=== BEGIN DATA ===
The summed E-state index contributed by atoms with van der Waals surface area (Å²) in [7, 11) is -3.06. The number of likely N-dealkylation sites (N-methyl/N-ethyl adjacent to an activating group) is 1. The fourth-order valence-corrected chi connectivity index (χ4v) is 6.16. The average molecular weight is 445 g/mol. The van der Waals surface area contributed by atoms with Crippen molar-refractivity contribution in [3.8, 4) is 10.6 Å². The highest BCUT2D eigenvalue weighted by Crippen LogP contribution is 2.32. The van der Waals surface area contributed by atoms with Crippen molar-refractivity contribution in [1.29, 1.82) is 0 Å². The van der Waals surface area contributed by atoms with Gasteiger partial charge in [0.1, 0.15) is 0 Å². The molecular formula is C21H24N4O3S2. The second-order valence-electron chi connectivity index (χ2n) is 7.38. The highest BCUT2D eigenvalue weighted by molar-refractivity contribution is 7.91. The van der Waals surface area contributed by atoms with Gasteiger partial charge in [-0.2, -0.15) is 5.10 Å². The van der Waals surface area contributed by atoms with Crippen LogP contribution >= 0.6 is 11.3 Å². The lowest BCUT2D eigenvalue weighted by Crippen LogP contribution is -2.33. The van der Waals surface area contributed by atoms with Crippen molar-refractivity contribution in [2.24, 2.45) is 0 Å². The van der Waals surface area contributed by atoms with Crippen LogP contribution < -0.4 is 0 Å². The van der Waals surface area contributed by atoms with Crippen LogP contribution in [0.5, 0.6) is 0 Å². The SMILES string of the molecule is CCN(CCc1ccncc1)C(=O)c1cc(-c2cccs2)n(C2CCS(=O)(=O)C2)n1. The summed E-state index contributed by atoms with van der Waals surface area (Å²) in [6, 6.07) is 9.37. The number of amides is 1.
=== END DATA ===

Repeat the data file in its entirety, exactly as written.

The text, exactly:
The summed E-state index contributed by atoms with van der Waals surface area (Å²) in [7, 11) is -3.06. The number of likely N-dealkylation sites (N-methyl/N-ethyl adjacent to an activating group) is 1. The fourth-order valence-corrected chi connectivity index (χ4v) is 6.16. The average molecular weight is 445 g/mol. The van der Waals surface area contributed by atoms with Crippen molar-refractivity contribution in [3.8, 4) is 10.6 Å². The highest BCUT2D eigenvalue weighted by Crippen LogP contribution is 2.32. The van der Waals surface area contributed by atoms with Crippen molar-refractivity contribution in [1.29, 1.82) is 0 Å². The van der Waals surface area contributed by atoms with Gasteiger partial charge in [0.1, 0.15) is 0 Å². The molecular formula is C21H24N4O3S2. The second-order valence-electron chi connectivity index (χ2n) is 7.38. The highest BCUT2D eigenvalue weighted by molar-refractivity contribution is 7.91. The van der Waals surface area contributed by atoms with Gasteiger partial charge in [-0.2, -0.15) is 5.10 Å². The van der Waals surface area contributed by atoms with Crippen LogP contribution >= 0.6 is 11.3 Å². The lowest BCUT2D eigenvalue weighted by Crippen LogP contribution is -2.33. The van der Waals surface area contributed by atoms with Crippen molar-refractivity contribution in [2.24, 2.45) is 0 Å². The van der Waals surface area contributed by atoms with Crippen LogP contribution < -0.4 is 0 Å². The van der Waals surface area contributed by atoms with Crippen LogP contribution in [0.5, 0.6) is 0 Å². The SMILES string of the molecule is CCN(CCc1ccncc1)C(=O)c1cc(-c2cccs2)n(C2CCS(=O)(=O)C2)n1. The summed E-state index contributed by atoms with van der Waals surface area (Å²) in [6, 6.07) is 9.37. The number of amides is 1.